The prior art treatment or tempering plants may be designed separately in the form of a tempering machine or may be incorporated directly into a coating machine. A coating machine having built-in tempering means generally is operated according to the method of cyclic tempering or according to the method of multicircuit tempering. ln the method of cyclic tempering, the chocolate substance is continuously retempered and remelted, in order to prevent the substance from reaching the condition of so-called overtempering which is characterized by the above-described steep increase of the viscosity of the substance. The viscosity increase is accompanied by self-heating of the chocolate substance, as a result of the heat of crystallization released. The method of cyclic tempering thus leads to a chocolate substance in which there is no thermostatic equilibrium between solid and fluid phases. An overtempered chocolate substance is unsuitable for processing since the formation of fat bloom is instantly initiated. Especially the large-sized cocoa-butter crystals are responsible for this formation of bloom. Fissures appear between the large and the small crystals as a result of the volume contraction. Light isscattered by these fissures and small white fat bloom stars are observed on the surface of the chocolate. In order to avoid these defects, the substance must be continuously retempered. For example, for a coating unit having an article conveyor belt of 800 mm. width 2,000 kg. of chocolate substance per hour must be tempered and melted, although the actual consumption normally amounts to only between 200 to 250 kg. per hour. From these figures it is seen that the method of cyclic tempering is highly uneconomical.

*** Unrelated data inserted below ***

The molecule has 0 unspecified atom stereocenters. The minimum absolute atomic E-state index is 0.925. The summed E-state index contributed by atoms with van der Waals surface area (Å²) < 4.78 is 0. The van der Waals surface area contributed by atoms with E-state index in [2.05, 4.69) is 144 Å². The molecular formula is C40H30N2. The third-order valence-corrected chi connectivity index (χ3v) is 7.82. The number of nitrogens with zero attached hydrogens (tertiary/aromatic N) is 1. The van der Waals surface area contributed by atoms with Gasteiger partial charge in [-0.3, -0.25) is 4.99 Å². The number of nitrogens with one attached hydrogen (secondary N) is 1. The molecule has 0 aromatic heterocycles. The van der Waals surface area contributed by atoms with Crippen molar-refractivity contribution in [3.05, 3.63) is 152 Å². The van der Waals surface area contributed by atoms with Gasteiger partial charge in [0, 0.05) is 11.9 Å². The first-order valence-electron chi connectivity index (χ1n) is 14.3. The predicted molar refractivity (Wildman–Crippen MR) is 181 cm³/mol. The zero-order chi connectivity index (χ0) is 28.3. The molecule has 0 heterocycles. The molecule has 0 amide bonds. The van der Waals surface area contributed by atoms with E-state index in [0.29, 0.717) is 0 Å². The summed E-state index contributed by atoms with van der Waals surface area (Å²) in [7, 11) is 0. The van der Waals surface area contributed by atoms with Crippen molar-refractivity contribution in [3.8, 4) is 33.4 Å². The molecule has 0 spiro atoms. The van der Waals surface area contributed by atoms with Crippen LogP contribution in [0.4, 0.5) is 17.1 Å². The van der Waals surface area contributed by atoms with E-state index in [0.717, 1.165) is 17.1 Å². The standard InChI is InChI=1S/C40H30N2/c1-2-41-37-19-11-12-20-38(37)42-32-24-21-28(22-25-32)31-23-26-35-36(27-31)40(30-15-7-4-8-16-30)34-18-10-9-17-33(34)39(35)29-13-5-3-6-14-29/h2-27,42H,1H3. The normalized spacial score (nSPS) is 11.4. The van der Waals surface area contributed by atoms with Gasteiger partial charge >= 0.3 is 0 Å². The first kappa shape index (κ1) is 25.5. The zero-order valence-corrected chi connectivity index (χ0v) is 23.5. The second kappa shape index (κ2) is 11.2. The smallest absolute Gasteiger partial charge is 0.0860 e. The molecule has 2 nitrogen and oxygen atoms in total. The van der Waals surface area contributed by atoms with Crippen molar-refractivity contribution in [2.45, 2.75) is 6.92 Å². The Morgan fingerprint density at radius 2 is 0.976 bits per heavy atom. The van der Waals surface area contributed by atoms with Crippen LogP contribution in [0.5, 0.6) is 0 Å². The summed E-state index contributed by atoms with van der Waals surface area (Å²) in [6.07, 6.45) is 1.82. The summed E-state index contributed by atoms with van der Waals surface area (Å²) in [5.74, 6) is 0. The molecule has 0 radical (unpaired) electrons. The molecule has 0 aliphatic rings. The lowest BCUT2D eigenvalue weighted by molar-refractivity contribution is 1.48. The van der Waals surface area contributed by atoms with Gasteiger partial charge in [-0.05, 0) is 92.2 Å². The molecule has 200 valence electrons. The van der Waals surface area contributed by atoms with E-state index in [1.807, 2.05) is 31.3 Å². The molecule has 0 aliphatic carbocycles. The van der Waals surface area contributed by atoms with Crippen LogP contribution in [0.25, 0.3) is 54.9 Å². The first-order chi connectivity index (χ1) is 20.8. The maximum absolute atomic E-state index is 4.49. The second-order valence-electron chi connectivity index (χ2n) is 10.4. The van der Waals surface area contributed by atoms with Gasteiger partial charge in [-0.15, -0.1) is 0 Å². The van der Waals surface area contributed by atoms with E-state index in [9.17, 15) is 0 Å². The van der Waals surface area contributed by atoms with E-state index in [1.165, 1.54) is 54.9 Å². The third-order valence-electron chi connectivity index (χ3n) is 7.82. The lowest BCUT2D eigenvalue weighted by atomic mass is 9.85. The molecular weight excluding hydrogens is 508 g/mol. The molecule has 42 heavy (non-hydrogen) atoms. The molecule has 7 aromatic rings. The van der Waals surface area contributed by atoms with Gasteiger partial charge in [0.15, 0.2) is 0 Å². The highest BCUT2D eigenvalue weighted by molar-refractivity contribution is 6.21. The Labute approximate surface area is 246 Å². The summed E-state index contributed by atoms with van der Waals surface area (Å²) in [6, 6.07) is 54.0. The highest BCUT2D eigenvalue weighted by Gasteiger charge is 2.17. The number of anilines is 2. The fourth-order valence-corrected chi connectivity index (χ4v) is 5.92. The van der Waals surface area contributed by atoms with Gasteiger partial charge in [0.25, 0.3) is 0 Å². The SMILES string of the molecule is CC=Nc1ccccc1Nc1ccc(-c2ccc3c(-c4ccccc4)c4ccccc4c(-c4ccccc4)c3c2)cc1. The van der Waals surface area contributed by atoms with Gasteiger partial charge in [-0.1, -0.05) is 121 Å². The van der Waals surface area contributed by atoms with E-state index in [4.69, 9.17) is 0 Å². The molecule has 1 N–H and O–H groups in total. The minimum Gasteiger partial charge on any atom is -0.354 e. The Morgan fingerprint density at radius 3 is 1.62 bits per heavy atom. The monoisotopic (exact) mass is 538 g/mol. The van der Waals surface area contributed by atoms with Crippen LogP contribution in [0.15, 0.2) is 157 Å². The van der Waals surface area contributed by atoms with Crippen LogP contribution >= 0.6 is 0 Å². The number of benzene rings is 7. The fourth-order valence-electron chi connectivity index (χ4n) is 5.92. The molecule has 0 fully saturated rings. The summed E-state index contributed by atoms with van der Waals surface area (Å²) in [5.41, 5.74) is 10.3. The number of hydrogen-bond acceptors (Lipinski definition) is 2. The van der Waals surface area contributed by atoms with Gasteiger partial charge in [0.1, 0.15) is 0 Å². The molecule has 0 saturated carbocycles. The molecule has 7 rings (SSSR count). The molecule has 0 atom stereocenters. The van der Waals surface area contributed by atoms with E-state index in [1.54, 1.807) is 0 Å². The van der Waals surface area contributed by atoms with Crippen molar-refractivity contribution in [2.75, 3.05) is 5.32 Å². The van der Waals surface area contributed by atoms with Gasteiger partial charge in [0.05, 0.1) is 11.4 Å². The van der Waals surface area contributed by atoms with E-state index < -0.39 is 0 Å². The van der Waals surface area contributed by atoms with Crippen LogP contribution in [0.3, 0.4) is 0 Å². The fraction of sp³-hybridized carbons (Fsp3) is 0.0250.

With the method of multicircuit-tempering, in particular with the method of two-circuit-tempering, a molten chocolate substance is cooled by scraping in the first section of a tempering apparatus, and in the second section of the apparatus it is mixed with a tempered chocolate substance and somewhat heated up. After leaving the tempering apparatus, the chocolate substance is ready for processing. The mixing of the cooled chocolate with the tempered warm chocolate substance may be regarded as an inoculation of the cooled substance with more stable cocoa butter crystallization nuclei. As a result of the relatively high viscosity and the poor miscibility of the chocolate substance, this inoculation is not homogeneous so that local differences occur with regard to the number of more stable cocoa butter crystallization nuclei per unit volume. Furthermore, inhomogeneities in the temperature distribution can hardly be completely avoided when mixing two chocolate substances having different temperatures. It follows therefore that a substance which has been treated in this way does not release its heat content evenly, and in particular its heat of crystallization, after processing when cooling the substance in a cooling duct. This can lead to partial melting of the stable cocoa butter crystals, thereby forming small pockets of fluid instable cocoa butter. These pockets later efflorescence in forming fat bloom. In the two-circuit method, the chocolate substance must likewise always be reheated beyond its highest melting point (and thereby melted) and be retempered so that the substance does not reach the stage of overtempering. This means that here too, no thermostatic equilibrium exists between the formed more stable cocoa butter crystallization nuclei and the instable cocoa butter molecules in the fluid phase. The overtempering is therefore not prevented even with a two-circuit tempering method.